The Canberra Business Chamber and ACT Council of Social Service (ACTCOSS) want whoever wins the upcoming election to take notice of major issues with Canberra's housing affordability.
The two peak bodies, which jointly represent two-thirds of Canberra's workforce, are calling on the next government to step up and steer the nation's capital toward economic recovery with their shared priorities.
Key among them, ACTCOSS chief executive Dr Emma Campbell said, is securing more social and affordable housing.
"Along with Australia's top economists, our local business and community sectors agree that investment in social housing should be a top priority for government," Dr Campbell said.
"There is a shortfall of over 3000 social housing dwellings in the ACT. Addressing this shortfall would boost community and economic recovery by providing affordable housing to those in need, providing jobs, and growing local businesses, including local not-for-profit community housing providers."
Associate Professor Ben Phillips, a social researcher at the Australian National University, said high rent costs in the nation's capital make it tough for many families with lower household incomes.
"Rent levels are relatively high in Canberra with prices similar to other capital cities [and] rental affordability can be an issue for many low- and middle-income families," Professor Phillips said.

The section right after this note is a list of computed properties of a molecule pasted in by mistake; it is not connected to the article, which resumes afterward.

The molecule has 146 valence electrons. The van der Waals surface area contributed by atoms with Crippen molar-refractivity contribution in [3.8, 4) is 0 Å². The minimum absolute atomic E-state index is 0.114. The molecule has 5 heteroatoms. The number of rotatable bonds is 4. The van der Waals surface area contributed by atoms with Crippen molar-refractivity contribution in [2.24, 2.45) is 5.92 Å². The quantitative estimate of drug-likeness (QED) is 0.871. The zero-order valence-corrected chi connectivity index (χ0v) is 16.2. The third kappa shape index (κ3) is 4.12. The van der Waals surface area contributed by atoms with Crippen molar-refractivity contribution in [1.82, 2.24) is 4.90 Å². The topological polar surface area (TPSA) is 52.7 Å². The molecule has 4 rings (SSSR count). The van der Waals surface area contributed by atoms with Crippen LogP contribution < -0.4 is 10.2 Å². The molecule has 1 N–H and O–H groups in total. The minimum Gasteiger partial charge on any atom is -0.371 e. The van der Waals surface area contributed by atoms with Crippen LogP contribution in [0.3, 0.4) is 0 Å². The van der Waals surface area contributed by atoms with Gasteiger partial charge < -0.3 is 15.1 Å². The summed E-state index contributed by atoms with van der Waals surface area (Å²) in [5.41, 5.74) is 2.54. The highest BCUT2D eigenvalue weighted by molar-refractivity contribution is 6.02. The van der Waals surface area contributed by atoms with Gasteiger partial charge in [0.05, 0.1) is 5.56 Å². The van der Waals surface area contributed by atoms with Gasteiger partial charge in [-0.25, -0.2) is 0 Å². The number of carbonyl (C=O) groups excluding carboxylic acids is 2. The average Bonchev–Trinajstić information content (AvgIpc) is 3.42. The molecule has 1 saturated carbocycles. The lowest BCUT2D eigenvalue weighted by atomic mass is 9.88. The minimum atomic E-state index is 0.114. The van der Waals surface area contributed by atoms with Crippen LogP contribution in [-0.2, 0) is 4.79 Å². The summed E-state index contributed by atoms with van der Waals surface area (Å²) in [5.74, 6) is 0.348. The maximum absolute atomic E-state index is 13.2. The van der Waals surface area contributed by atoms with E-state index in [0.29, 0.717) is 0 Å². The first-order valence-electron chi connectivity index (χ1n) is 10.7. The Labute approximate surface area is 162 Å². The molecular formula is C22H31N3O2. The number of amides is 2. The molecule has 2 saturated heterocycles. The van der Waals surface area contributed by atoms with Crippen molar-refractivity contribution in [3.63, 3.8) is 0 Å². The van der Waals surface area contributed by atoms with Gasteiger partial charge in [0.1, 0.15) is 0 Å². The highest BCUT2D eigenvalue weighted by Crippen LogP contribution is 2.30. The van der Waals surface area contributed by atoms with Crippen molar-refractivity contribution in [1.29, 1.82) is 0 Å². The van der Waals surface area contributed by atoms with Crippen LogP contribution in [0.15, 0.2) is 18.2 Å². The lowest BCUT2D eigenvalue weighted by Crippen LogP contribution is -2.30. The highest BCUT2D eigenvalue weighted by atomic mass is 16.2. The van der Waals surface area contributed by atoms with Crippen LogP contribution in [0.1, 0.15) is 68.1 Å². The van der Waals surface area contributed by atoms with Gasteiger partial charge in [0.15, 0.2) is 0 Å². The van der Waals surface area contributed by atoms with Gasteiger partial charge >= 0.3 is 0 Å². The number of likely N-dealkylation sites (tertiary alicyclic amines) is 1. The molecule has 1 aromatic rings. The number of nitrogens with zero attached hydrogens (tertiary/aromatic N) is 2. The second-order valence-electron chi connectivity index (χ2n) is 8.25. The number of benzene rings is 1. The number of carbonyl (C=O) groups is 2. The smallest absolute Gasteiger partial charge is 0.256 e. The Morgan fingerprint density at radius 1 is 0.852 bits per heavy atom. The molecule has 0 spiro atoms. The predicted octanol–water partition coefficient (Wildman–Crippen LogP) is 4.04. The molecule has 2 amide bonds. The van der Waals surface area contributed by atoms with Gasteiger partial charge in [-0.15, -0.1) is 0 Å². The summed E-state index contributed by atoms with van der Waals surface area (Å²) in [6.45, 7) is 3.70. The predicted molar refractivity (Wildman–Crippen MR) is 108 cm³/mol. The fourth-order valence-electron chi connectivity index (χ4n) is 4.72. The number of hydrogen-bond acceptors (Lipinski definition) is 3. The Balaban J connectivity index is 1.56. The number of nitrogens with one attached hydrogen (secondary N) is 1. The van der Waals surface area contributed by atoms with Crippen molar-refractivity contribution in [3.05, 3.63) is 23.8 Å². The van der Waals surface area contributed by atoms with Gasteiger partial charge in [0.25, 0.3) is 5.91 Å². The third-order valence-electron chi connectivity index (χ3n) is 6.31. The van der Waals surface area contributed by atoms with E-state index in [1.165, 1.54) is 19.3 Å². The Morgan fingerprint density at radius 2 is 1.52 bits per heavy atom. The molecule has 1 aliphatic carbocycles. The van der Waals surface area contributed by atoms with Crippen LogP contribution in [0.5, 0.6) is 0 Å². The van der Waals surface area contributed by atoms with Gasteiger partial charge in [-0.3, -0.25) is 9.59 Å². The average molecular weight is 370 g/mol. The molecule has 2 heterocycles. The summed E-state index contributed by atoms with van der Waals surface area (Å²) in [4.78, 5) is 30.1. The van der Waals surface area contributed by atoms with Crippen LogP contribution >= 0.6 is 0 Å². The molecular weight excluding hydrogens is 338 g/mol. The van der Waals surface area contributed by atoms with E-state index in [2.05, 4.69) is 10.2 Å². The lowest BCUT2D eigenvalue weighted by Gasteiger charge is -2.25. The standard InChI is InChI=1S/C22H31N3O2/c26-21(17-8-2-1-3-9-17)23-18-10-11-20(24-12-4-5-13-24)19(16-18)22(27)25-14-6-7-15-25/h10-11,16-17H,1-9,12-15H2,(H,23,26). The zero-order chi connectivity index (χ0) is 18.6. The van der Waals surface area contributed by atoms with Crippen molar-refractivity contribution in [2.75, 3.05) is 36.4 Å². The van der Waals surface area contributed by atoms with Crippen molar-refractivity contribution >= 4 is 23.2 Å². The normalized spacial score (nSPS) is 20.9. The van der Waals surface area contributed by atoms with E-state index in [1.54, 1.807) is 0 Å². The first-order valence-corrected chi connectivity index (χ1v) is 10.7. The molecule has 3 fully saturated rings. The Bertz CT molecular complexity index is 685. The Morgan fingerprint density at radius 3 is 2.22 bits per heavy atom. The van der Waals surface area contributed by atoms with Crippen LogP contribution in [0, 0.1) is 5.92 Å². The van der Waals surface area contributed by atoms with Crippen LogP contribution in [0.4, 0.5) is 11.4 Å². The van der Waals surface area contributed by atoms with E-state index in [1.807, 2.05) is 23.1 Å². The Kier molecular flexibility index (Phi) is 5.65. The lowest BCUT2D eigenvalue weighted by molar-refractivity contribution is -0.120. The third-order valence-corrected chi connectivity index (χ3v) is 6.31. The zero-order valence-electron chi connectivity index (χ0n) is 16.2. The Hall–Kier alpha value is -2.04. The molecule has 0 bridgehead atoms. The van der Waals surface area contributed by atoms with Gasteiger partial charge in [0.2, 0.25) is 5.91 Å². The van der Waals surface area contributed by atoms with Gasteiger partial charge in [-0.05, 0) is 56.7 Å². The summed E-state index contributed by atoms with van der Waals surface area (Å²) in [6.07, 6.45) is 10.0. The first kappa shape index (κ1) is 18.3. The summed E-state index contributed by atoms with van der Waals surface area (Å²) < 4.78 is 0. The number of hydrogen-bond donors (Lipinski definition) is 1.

"Australia's very low unemployment benefits and very low rental assistance payments make things particularly difficult for those persons on these payments, they simply aren't enough to get by on."
Outside of housing affordability, both bodies want the government to support not-for-profit community service providers as well as look at how the territory could transition to net zero emissions without leaving businesses or those most vulnerable behind.
"Government initiatives such as climate change targets have an impact on local business," Graham Catt, the chamber's CEO, said.
"The ACT business community supports action on climate change, but we must ensure we ease the costs of transition - including capital expenses - to new energy policy settings, provide information, and ensure that the ability of ACT businesses to compete is not compromised."
The announcement comes just weeks after the Property Council and ACT Shelter also joined forces to demand more be done on housing affordability.
The federal government's figures at the end of 2019 showed nearly 4000 people had needed housing assistance in the 2018-19 year from the ACT government, with more than 1000 people experiencing homelessness.
"Homelessness is a growing concern in Canberra and one that Canberra appears not to be winning," Professor Phillips said.
"Support services need strengthening, public and community housing numbers have lowered in recent years which is not helping and the federal government needs to increase working age welfare payments."
At a public policy level, Professor Phillips believes it's not entirely up to local government to get it all done.
"There is only so much a local government can do," Professor Phillips said.
"An area for improvement would be around planning restrictions in our many inner and middle ring suburbs where building restrictions do limit the ability of Canberra to develop more of the 'missing middle' such as townhouses and dual occupancy dwellings.
"Canberra remains a very low-density city and this has implications for the efficiency of public transport, the economy and emissions."